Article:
Native Language Support


Native Language Support (NLS) allows the application to facilitate internationalization. It provides support to manipulate messages and translate them in different languages. Each message to be internationalized is referenced by a key, which can be used in the application code instead of using the message directly.


NLS is distributed as an add-on library containing a single Java interface: NLS.

In addition to that, the binary-nls library provides a factory for implementations of this interface: it uses an add-on processor which processes, offboard, the Localization Source Files into one BON resource buffer file for compactness.

During the clinit phase, this resource file is opened and the list of locales is parsed. After that, the resource remains opened for the rest of the Application execution and is directly used to retrieve messages translations for the supported locales.

Localization Source Files

Messages must be defined in localization source files, located in the Classpath of the application (i.e. in the src/main/resources folder).

Localization source files can be either PO files or Android String resources.

Here is an example of a PO file:

msgid "Label1"
msgstr "My label 1"

msgid "Label2"
msgstr "My label 2"

And here is an example of an Android String resource:

   <string name="Label1">My label 1</string>
   <string name="Label2">My label 2</string>


The Android String resources string arrays feature is also supported.

NLS List Files

Localization source files are declared in Classpath *.nls.list files (and to *.externresources.list for an external resource, see Application Resources and Loading Translations as an External Resource).

digraph D {

    internalNLS [shape=diamond, label="internal?"]
    NLSList [shape=box, label="*.nls.list"]
    NLSExt [shape=box, label="*.nls.list +\l*.externresources.list"]
    subgraph cluster_NLS {
        label ="NLS"
        internalNLS -> NLSList [label="yes"]
        internalNLS -> NLSExt [label="no=external"]

The file format is a standard Java properties file, each line represents the Full Qualified Name of a Java interface that will be generated and used in the application. Example:



The binary-nls module must be added to the Application project build file:


This module includes an Add-On Processor which parses the localization source files. For each interface declared in the NLS list files, all the localization source files whose names start with the interface name are used to generate:

  • a Java interface with the given FQN, containing a field for each message of the localization source files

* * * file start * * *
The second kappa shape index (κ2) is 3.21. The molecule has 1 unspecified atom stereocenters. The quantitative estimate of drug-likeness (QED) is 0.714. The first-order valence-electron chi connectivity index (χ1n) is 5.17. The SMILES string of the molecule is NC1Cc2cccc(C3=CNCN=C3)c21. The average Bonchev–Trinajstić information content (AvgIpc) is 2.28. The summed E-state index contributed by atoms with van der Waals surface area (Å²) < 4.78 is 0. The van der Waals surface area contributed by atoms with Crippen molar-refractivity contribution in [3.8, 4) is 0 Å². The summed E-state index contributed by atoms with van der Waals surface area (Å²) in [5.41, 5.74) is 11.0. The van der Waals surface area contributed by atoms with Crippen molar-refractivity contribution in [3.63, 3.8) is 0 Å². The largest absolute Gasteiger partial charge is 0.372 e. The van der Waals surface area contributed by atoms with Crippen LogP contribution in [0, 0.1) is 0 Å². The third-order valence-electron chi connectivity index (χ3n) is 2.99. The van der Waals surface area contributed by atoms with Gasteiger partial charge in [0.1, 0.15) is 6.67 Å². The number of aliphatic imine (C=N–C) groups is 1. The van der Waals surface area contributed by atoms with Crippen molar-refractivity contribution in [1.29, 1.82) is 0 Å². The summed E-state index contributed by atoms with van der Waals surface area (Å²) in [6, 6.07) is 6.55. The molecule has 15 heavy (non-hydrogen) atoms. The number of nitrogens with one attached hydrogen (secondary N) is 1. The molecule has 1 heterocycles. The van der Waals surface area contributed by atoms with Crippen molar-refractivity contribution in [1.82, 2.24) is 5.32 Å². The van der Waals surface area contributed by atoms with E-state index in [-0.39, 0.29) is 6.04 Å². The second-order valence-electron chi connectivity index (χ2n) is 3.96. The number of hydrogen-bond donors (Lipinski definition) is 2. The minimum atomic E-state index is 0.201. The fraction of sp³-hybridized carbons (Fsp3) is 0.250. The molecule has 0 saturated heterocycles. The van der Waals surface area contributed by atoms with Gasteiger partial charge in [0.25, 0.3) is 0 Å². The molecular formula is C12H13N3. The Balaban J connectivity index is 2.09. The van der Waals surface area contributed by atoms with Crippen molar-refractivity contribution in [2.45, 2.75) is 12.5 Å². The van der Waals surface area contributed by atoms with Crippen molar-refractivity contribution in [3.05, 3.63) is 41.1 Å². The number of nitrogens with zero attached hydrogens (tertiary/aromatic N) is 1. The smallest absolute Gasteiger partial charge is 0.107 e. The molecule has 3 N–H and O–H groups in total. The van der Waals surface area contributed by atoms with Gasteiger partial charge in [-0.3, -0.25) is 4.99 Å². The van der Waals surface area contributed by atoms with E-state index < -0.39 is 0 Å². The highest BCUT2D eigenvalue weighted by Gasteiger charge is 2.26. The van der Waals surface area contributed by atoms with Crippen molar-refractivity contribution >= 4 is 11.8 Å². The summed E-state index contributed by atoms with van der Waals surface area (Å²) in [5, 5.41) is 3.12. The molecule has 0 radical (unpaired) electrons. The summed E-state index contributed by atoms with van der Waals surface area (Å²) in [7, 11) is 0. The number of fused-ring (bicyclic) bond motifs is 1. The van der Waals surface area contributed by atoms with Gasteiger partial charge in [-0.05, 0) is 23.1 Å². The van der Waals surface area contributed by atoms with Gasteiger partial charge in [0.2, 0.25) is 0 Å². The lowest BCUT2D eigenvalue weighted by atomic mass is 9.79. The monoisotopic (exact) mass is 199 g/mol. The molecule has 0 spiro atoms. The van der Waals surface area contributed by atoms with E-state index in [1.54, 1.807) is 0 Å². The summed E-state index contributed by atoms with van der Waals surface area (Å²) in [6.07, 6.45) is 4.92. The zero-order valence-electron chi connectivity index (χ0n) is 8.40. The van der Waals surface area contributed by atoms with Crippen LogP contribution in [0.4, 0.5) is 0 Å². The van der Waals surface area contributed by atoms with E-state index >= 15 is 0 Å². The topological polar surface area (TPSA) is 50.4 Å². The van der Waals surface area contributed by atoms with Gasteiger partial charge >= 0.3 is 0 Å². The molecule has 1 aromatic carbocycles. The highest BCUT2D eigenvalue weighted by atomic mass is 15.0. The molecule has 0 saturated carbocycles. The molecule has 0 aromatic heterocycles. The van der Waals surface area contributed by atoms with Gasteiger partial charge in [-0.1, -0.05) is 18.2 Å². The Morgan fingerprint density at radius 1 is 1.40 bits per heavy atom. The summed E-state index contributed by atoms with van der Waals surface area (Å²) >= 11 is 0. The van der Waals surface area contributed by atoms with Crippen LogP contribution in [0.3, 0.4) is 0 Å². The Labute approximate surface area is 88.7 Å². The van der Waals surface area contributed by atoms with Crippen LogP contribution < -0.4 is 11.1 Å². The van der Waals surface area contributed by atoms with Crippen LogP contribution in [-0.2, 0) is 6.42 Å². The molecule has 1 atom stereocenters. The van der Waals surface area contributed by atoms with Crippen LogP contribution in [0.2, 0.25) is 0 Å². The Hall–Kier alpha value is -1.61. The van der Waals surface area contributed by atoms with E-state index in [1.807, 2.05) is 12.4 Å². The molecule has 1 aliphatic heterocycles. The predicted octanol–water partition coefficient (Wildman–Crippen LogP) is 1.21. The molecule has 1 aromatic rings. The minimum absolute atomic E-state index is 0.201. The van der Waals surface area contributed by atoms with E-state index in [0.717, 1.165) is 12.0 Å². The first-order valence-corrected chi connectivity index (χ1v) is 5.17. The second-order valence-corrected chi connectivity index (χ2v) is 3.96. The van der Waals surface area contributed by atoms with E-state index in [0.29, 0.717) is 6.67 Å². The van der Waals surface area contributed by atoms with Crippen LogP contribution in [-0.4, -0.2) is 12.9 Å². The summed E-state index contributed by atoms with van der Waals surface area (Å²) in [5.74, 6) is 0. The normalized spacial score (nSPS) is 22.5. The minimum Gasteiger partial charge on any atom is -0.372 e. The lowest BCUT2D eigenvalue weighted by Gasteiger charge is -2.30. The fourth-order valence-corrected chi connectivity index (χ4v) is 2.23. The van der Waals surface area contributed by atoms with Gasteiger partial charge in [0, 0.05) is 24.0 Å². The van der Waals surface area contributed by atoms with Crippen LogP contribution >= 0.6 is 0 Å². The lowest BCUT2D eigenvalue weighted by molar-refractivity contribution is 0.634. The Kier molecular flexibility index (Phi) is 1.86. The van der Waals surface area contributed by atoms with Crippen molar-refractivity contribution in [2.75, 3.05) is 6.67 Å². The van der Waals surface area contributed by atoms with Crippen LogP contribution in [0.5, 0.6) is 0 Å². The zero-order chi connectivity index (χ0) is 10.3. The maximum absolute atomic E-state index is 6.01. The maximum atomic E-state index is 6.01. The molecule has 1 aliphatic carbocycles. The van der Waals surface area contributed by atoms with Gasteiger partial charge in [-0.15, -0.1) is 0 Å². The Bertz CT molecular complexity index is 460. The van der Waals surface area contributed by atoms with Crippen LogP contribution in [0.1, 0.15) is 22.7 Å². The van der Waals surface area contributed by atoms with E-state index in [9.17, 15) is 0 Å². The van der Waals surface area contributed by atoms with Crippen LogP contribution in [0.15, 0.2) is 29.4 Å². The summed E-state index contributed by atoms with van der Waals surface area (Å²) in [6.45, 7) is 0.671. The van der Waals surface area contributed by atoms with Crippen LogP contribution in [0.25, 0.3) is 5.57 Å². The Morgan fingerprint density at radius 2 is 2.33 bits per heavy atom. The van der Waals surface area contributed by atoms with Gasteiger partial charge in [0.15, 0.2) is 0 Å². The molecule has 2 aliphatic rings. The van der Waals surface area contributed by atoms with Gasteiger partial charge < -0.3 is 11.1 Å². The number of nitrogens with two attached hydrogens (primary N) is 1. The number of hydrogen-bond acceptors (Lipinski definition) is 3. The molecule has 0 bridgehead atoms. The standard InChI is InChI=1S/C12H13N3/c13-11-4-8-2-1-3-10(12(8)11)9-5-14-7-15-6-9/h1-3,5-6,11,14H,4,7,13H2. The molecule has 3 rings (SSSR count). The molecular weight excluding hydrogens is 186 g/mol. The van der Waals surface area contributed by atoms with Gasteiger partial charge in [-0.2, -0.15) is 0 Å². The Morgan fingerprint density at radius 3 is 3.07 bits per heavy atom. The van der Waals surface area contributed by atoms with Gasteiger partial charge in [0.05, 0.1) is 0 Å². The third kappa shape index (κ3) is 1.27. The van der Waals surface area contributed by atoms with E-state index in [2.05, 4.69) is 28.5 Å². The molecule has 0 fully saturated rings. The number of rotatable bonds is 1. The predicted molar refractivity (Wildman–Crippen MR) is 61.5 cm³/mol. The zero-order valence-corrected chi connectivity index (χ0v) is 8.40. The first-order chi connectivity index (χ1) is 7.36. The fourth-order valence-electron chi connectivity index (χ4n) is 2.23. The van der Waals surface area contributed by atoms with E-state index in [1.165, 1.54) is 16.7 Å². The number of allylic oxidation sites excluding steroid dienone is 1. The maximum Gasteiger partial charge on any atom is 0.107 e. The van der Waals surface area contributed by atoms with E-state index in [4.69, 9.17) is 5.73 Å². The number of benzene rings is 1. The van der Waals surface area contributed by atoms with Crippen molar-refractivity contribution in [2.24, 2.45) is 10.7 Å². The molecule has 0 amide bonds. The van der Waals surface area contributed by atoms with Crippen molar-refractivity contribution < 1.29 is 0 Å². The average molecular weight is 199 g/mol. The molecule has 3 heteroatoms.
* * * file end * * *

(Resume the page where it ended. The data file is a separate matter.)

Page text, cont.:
• a NLS binary file containing the translations

So, in the example, the generated interface com.mycompany.myapp.Labels will gather all the translations from files named Labels* and located in any package of the Classpath. The names of the localization source files should be suffixed by their locale (for example Labels_en_US.po).

The generation is triggered when building the application or after a change done in any localization source file or *.nls.list files. This allows to always have the Java interfaces up-to-date with the translations and to use them immediately.

Besides the message fields, the generated interface declares an NLS instance which is automatically created in the clinit of the interface.

Once the generation is done, the application can use the Java interfaces to get internationalized messages, for example:

String label = Labels.NLS.getMessage(Labels.Label1);


For the application to know which language to use among those made available and when, you can set it and change it at any point using the setCurrentLocale(locale) method. If no locale has been set yet when getting a message, the translation for the first locale available in alphabetical order will be used by default. However, you can also pick this locale to default to yourself, by adding a com.microej.binarynls.defaultLocale property followed by a locale name in a .properties.list file.

Plural Forms

Version 4.0.0 of the NLS module and version 3.0.0 of the binary-nls module introduce the support of GNU gettext’s plural form feature in PO files.


This feature concerns only the PO files, not the Android String resources quantity strings .

This allows usage of Plural-Forms header entries and several msgstr ‘s per msgid (referred to as plural forms) as specified by gettext; you can then retrieve the correct message in a locale for a given count of things by using the ej.nls.NLS.getMessage() methods that take in this count value as an argument.

If a message for a given msgid has a msgid_plural and plural forms in a PO file for an interface declared in an NLS list file, it must also have plural forms in all other PO files for this interface.